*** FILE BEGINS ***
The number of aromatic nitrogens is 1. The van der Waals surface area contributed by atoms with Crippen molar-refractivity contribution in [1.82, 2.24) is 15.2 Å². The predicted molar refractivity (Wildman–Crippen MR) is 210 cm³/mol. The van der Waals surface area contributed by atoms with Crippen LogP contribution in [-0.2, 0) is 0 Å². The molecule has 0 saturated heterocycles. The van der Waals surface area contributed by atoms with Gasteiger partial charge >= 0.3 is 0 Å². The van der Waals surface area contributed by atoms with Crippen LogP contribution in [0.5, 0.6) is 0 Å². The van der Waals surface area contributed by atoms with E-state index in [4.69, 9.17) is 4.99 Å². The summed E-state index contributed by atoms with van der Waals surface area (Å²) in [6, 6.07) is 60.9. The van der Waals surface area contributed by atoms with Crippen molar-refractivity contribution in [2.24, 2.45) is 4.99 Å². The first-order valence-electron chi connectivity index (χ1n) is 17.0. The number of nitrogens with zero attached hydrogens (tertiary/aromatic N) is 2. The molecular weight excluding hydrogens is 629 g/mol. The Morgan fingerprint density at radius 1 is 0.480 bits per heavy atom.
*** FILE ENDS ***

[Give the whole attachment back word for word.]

The number of aromatic nitrogens is 1. The van der Waals surface area contributed by atoms with Crippen molar-refractivity contribution in [1.82, 2.24) is 15.2 Å². The predicted molar refractivity (Wildman–Crippen MR) is 210 cm³/mol. The van der Waals surface area contributed by atoms with Crippen LogP contribution in [-0.2, 0) is 0 Å². The molecule has 0 saturated heterocycles. The van der Waals surface area contributed by atoms with Gasteiger partial charge >= 0.3 is 0 Å². The van der Waals surface area contributed by atoms with Crippen LogP contribution in [0.5, 0.6) is 0 Å². The van der Waals surface area contributed by atoms with E-state index in [4.69, 9.17) is 4.99 Å². The summed E-state index contributed by atoms with van der Waals surface area (Å²) in [6, 6.07) is 60.9. The van der Waals surface area contributed by atoms with Crippen molar-refractivity contribution in [2.24, 2.45) is 4.99 Å². The first-order valence-electron chi connectivity index (χ1n) is 17.0. The number of nitrogens with zero attached hydrogens (tertiary/aromatic N) is 2. The molecular weight excluding hydrogens is 629 g/mol. The Morgan fingerprint density at radius 1 is 0.480 bits per heavy atom.